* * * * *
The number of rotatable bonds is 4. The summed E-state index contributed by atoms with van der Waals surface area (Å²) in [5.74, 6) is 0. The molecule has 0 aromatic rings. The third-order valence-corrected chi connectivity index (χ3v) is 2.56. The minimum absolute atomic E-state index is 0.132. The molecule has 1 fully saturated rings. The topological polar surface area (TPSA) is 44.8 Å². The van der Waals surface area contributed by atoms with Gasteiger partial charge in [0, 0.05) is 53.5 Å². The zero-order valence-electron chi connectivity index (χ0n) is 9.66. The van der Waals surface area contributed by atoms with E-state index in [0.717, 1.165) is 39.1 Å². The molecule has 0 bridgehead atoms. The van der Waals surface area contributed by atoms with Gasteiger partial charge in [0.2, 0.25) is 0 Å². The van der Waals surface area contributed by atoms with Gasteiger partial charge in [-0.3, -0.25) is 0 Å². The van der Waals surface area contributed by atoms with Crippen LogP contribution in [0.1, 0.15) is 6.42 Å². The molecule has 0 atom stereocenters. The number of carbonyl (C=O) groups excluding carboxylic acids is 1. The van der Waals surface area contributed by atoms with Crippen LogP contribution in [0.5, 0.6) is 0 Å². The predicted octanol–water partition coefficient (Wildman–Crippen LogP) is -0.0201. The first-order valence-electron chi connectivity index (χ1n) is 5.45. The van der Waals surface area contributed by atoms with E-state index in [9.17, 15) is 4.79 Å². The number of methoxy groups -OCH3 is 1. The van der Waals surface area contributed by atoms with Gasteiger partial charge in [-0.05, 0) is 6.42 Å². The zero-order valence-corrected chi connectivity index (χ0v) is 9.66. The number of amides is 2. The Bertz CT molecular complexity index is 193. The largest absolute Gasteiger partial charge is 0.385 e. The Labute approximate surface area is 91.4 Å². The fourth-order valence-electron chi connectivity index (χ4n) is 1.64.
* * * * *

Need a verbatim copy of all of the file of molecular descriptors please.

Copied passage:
The number of rotatable bonds is 4. The summed E-state index contributed by atoms with van der Waals surface area (Å²) in [5.74, 6) is 0. The molecule has 0 aromatic rings. The third-order valence-corrected chi connectivity index (χ3v) is 2.56. The minimum absolute atomic E-state index is 0.132. The molecule has 1 fully saturated rings. The topological polar surface area (TPSA) is 44.8 Å². The van der Waals surface area contributed by atoms with Gasteiger partial charge in [0, 0.05) is 53.5 Å². The zero-order valence-electron chi connectivity index (χ0n) is 9.66. The van der Waals surface area contributed by atoms with E-state index in [0.717, 1.165) is 39.1 Å². The molecule has 0 bridgehead atoms. The van der Waals surface area contributed by atoms with Gasteiger partial charge in [0.2, 0.25) is 0 Å². The van der Waals surface area contributed by atoms with Gasteiger partial charge in [-0.3, -0.25) is 0 Å². The van der Waals surface area contributed by atoms with Crippen LogP contribution in [0.1, 0.15) is 6.42 Å². The molecule has 0 atom stereocenters. The number of carbonyl (C=O) groups excluding carboxylic acids is 1. The van der Waals surface area contributed by atoms with Crippen LogP contribution in [0.5, 0.6) is 0 Å². The predicted octanol–water partition coefficient (Wildman–Crippen LogP) is -0.0201. The first-order valence-electron chi connectivity index (χ1n) is 5.45. The van der Waals surface area contributed by atoms with E-state index in [9.17, 15) is 4.79 Å². The number of methoxy groups -OCH3 is 1. The van der Waals surface area contributed by atoms with Gasteiger partial charge in [-0.05, 0) is 6.42 Å². The zero-order valence-corrected chi connectivity index (χ0v) is 9.66. The number of amides is 2. The Bertz CT molecular complexity index is 193. The largest absolute Gasteiger partial charge is 0.385 e. The Labute approximate surface area is 91.4 Å². The fourth-order valence-electron chi connectivity index (χ4n) is 1.64.